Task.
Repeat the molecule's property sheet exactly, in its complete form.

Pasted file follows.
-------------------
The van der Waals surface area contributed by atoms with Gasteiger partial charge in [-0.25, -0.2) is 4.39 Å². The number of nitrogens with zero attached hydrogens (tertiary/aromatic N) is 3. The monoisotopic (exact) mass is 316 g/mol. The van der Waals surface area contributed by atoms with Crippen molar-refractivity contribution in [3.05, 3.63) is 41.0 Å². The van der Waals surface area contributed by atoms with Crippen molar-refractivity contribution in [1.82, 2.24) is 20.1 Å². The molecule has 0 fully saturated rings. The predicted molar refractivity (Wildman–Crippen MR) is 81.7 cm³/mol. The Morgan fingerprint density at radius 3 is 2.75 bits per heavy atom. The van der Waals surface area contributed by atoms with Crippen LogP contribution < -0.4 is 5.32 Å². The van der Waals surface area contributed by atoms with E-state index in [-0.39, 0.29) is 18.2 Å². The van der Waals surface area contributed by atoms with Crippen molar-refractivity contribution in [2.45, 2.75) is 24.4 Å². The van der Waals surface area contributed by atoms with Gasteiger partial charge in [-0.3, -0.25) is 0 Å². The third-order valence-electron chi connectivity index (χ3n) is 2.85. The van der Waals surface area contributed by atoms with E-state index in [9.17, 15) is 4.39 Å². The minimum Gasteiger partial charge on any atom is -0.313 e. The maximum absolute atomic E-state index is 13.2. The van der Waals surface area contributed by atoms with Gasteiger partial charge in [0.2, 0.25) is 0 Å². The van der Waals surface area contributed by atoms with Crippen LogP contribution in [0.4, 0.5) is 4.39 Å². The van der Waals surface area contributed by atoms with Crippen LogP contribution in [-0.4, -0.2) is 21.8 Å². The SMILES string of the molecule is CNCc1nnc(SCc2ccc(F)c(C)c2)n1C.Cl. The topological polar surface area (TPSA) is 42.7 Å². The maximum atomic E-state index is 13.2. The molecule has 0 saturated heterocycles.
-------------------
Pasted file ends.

The van der Waals surface area contributed by atoms with Gasteiger partial charge in [-0.25, -0.2) is 4.39 Å². The number of nitrogens with zero attached hydrogens (tertiary/aromatic N) is 3. The monoisotopic (exact) mass is 316 g/mol. The van der Waals surface area contributed by atoms with Crippen molar-refractivity contribution in [3.05, 3.63) is 41.0 Å². The van der Waals surface area contributed by atoms with Crippen molar-refractivity contribution in [1.82, 2.24) is 20.1 Å². The molecule has 0 fully saturated rings. The predicted molar refractivity (Wildman–Crippen MR) is 81.7 cm³/mol. The Morgan fingerprint density at radius 3 is 2.75 bits per heavy atom. The van der Waals surface area contributed by atoms with Crippen LogP contribution < -0.4 is 5.32 Å². The van der Waals surface area contributed by atoms with E-state index in [-0.39, 0.29) is 18.2 Å². The van der Waals surface area contributed by atoms with Crippen molar-refractivity contribution in [2.45, 2.75) is 24.4 Å². The van der Waals surface area contributed by atoms with Gasteiger partial charge in [-0.3, -0.25) is 0 Å². The third-order valence-electron chi connectivity index (χ3n) is 2.85. The van der Waals surface area contributed by atoms with E-state index in [9.17, 15) is 4.39 Å². The minimum Gasteiger partial charge on any atom is -0.313 e. The maximum absolute atomic E-state index is 13.2. The van der Waals surface area contributed by atoms with Gasteiger partial charge in [0.2, 0.25) is 0 Å². The van der Waals surface area contributed by atoms with Crippen LogP contribution in [0.4, 0.5) is 4.39 Å². The van der Waals surface area contributed by atoms with Crippen LogP contribution in [-0.4, -0.2) is 21.8 Å². The SMILES string of the molecule is CNCc1nnc(SCc2ccc(F)c(C)c2)n1C.Cl. The topological polar surface area (TPSA) is 42.7 Å². The maximum atomic E-state index is 13.2. The molecule has 0 saturated heterocycles.